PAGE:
Wow. How sad is it that I live in Alabama, and I never knew that in 1963, Birmingham was considered to be the most segregated city in America?

Martin Luther King, Jr's Why We Can't Wait is an excellent treatise on the race issues still facing our country 50 years ago - 100 years after Lincoln's Emancipation Proclamation.

This book is about non-violent revolution. About some of the turning points in American history 50 years ago, especially in Birmingham.

Please read this. We, especially those of
Jan 18, 2009 Kei rated it it was amazing
I read this book in high school at a time when I was just beginning to truly understand the Civil Rights movement. This book changed my life. I don't care if that sounds cliche or whatever, but there is no way a person can read a book like Why We Can't Wait, and experience Dr. Martin Luther King's more than deeply profound rhetoric of freedom and equality and then turn around and aim for mediocrity. I have a lot more to say but I shall save my thoughts and pour them into action.
أحمد  البراجه
هل لك أن تتخيل أنه وقبل حوالي خمسين عامًا من الآن كان السود في أمريكا يعاملون معاملة أقل مما تُعامل به الحيوانات ؟

لا بد أن الكثيرين عاشوا ثورة السود من أجل حقوقهم المدنية وذهبوا لانتخاب أوباما وشاهدوا رجلًا أسود يرأس أقوى دولة في العالم ،، الفكرة في حد ذاتها مثيرة.

الكتاب يعتبر مرجع للعمل السلمي الثوري ،، باستخدام قطاع كبير من الشعب
اقرأه إن كنت تبحث عن إجابة لسؤال ( مصر رايحة على فين ؟ )
John Defrog
Aug 07, 2015 John Defrog rated it it was amazing
I read a section of this before (“Letter From A Birmingham Jail”) in a different collection of MLK’s writings, and of course I’ve heard a few of his speeches, so I was keen to read this book, which doubles as both an account of the direct-action campaign in Birmingham and a manifesto explaining why the civil rights movement was suddenly gaining steam in the early 1960s and why African Americans could no longer wait around for white people to put a stop to institutional racism. It’s a short read ...more
Aug 26, 2014 Lotz rated it really liked it
Shelves: americana
For the last few years, I have normally felt that I’ve figured out most of what needs to be figured out concerning people. Everywhere I go, everyone I meet, the same basic petty, High School nonsense resurfaces. People say one thing and do another; people smile in your company, and chatter behind your back. I don’t mean to sound bitter—it’s fun. I simply wish to say that daily life is singularly devoid of heroism and nobility. It’s just imperfect people doing the best they can to get through the ...more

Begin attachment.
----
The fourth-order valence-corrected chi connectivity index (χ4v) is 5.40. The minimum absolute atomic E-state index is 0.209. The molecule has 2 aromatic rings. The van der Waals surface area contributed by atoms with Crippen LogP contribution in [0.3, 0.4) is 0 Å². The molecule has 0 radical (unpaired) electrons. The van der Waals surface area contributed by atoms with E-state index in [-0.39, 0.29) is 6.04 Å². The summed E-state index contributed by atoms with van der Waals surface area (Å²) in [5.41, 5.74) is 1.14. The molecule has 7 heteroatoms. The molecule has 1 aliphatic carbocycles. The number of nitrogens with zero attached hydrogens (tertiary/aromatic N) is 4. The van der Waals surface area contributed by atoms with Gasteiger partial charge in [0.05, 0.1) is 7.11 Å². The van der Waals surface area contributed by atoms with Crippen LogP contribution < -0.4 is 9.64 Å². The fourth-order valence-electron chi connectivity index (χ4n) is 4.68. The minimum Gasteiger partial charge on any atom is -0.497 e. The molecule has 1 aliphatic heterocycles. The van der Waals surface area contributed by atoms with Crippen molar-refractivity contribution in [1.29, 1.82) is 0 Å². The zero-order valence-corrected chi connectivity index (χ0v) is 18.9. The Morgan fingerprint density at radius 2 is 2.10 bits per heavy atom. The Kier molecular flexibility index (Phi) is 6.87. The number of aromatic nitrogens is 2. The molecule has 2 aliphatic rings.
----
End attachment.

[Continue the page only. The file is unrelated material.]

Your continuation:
Sep 01, 2008 Anoud rated it it was amazing
Shelves: non-fiction, فكر
Wow ..I am totally fascinated by dr. king, words …

In this book dr. king, the leader of the civil-rights movement, talked about the conditions and the social, political, religious and economic circumstances that crystallized the birth of the new Negros' revolution, and how things started in Birmingham 1963.

He described the extreme oppression and injustice that they used to face. While I was reading this book, my mind just couldn't stop picturing an endless series of scenes. I've never been influe
In Why We Can’t Wait Dr. Martin Luther King, Jr. gives his account of the Birmingham campaign, which sought to dissolve the Jim Crow status quo. From the outset of his campaign, however, tensions were present not only within the black communities, but also with whites who supported their cause. When he began to plan his strategy for nonviolent demonstrations he found that “there was tremendous resistance to [their] program from some of the Negro ministers, businessmen, and professionals in the c ...more
Dec 27, 2010 Dchavez06 rated it really liked it
Shelves: non-fiction
Post-"I have a dream" and pre-Civil Rights act of 1964, this book is a powerful call to action for equality. It has obvious and incredibly strong parallels to gay rights today. I was inspired by MLK's statement about how one should not be "grateful" for advances in obtaining "the same basic rights owed to one's birthright as an American and a member of the human community." I now have a hard time accepting the mainstream, centrist view that advances in civil unions or the repeal of DADT are anyt ...more
Kevo Rivera
Jun 14, 2014 Kevo Rivera rated it it was amazing
This book is crucially important as a primary source/field guide/case study to any society still aching with the growing pains of revolution and in need of more wholistic justice (aka all societies). As important as it is to understand the process toward African American equality in the US in and of itself, King provides enough proverbial wisdom to incite sparks of revolutionary nonviolent action for any minority cause in which systematic injustice is the norm.